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Saturday, October 29, 2016

An Anti-Obesity, Anti-Poverty Philanthropist Joins PepsiCo.’s Board: A Case of Reform from Within

In October 2016, Darren Walker, president of the Ford Foundation, became the newest member of PepsiCo’s board of directors. Whereas Walker worked at the time for a more just and equitable society, Pepsi was making the bulk of its money by selling sugary drinks and fatty snacks and there being a well-established link between obesity and economic inequality. Would he be working at cross-purposes? “There’s a risk that he will be viewed as inconsistent,” said Michael Edwards, a former Ford Foundation executive at the time.[1] The company itself could also be viewed as being inconsistent—lobbying against anti-obesity public-health legislation while putting Walker on the board of directors.

The full essay is at "Philanthropist Joins PepsiCo.'s Board."



1. David Gelles, “An Activist for the Poor Joins Pepsi’s Board. Is That Ethical?,” The New York Times, October 28, 2016.

Thursday, October 27, 2016

CO2 Record-Level in Atmosphere: Implications for Human Population

In 2015, average global CO2 levels for the year surpassed 400 parts per million for the first time, the WMO revealed in its 2016 annual Greenhouse Gas Bulletin. At the time, any scientists regarded that ratio of carbon dioxide to other gases in the atmosphere as a “climate change touchstone.”[1] Curiously, however, 400 ppm was not considered a tipping point. It was still possible to reverse the progression of the ratio—yet no one seems to ask how long that would take. In this regard, the ratio’s accelerating rate is particularly telling. Practically speaking, 400 ppm may in fact be a tipping point.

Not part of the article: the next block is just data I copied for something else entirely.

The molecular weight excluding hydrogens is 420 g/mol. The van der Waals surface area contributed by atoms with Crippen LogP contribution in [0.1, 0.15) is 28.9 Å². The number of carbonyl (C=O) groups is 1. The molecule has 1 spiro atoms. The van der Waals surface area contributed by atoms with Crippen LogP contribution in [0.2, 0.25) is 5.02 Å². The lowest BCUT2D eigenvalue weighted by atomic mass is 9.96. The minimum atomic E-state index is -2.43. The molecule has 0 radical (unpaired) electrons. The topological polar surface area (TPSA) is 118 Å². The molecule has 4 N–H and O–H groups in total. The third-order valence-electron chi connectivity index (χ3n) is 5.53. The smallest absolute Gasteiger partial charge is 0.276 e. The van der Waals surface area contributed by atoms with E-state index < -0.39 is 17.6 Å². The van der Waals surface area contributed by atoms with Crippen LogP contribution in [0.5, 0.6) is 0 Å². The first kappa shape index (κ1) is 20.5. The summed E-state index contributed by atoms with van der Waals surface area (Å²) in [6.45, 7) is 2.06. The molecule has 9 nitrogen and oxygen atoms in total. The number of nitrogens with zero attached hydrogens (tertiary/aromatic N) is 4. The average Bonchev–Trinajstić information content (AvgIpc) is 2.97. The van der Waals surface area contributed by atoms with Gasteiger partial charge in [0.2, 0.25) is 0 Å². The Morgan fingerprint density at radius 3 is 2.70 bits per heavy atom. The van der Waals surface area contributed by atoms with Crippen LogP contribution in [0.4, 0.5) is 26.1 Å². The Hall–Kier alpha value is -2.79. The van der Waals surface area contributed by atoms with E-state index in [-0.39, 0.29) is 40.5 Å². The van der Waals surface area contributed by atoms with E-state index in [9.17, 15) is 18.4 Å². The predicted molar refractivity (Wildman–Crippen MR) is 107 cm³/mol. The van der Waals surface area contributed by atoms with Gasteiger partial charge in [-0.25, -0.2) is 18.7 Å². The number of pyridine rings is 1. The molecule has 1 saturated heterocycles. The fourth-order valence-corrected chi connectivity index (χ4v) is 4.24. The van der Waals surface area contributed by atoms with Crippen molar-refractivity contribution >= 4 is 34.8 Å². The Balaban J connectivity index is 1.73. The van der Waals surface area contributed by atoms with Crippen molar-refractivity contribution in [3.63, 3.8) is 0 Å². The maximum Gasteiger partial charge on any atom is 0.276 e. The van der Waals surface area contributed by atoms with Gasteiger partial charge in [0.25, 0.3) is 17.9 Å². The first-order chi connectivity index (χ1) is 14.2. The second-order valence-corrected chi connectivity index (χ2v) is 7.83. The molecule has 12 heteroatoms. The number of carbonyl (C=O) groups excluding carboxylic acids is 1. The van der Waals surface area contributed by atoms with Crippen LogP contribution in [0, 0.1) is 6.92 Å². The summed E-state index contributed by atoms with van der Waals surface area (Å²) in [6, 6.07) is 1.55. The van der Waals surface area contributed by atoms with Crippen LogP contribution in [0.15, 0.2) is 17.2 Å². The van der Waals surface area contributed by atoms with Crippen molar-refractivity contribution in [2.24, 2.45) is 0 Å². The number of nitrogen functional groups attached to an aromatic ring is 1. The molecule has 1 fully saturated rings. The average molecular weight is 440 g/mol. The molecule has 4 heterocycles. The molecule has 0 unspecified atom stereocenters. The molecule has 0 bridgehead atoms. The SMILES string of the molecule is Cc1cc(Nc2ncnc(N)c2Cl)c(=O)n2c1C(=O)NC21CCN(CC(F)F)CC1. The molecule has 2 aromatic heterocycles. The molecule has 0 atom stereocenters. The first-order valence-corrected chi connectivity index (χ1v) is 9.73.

The full essay is at "CO2 Record-Level."



1. Lydia O’Connor, “The Planet Just Crossed Another Major Carbon Milestone,” The Huffington Post, October 25, 2016.

Wednesday, October 26, 2016

AT&T Buys Time Warner: An Expansive Strategy Amid Industry Uncertainty

After Comcast’s $30 billion takeover of NBCUniversal and Verizon’s acquisitions of the Huffington Post and Yahoo, AT&T agreed on October 22, 2016 to buy Time Warner for $85.4 billion. The ability to produce content and deliver it to millions of viewers “with wireless phones, broadband subscriptions and satellite TV connections was not lost on either board.[1] At the time, AT&T sold “wireless service in a saturated market, while Time Warner [was] a content company whose primary assets, networks like CNN and HBO, [faced] tougher times in a cord-cutting world.”[2] Although AT&T’s board could be accused of empire-building wherein bigger is better (i.e., more powerful), the stabilizing impact of combining wireless service and content could hardly be ignored in a business-environment so full of change and uncertainty. In other words, with the traditional television industry facing such dire threats to its revenue-structure due to the proliferation of high-tech substitutes, having the wherewithal to formulate and experiment with different distribution means and even content was at the time a fitting strategy.

The full essay is at "AT&T Buys Time Warner."


1. Michael J. de la Merced, “AT&T Pledges $85 Billion To Acquire Time Warner,” The New York Times, October 23, 2016.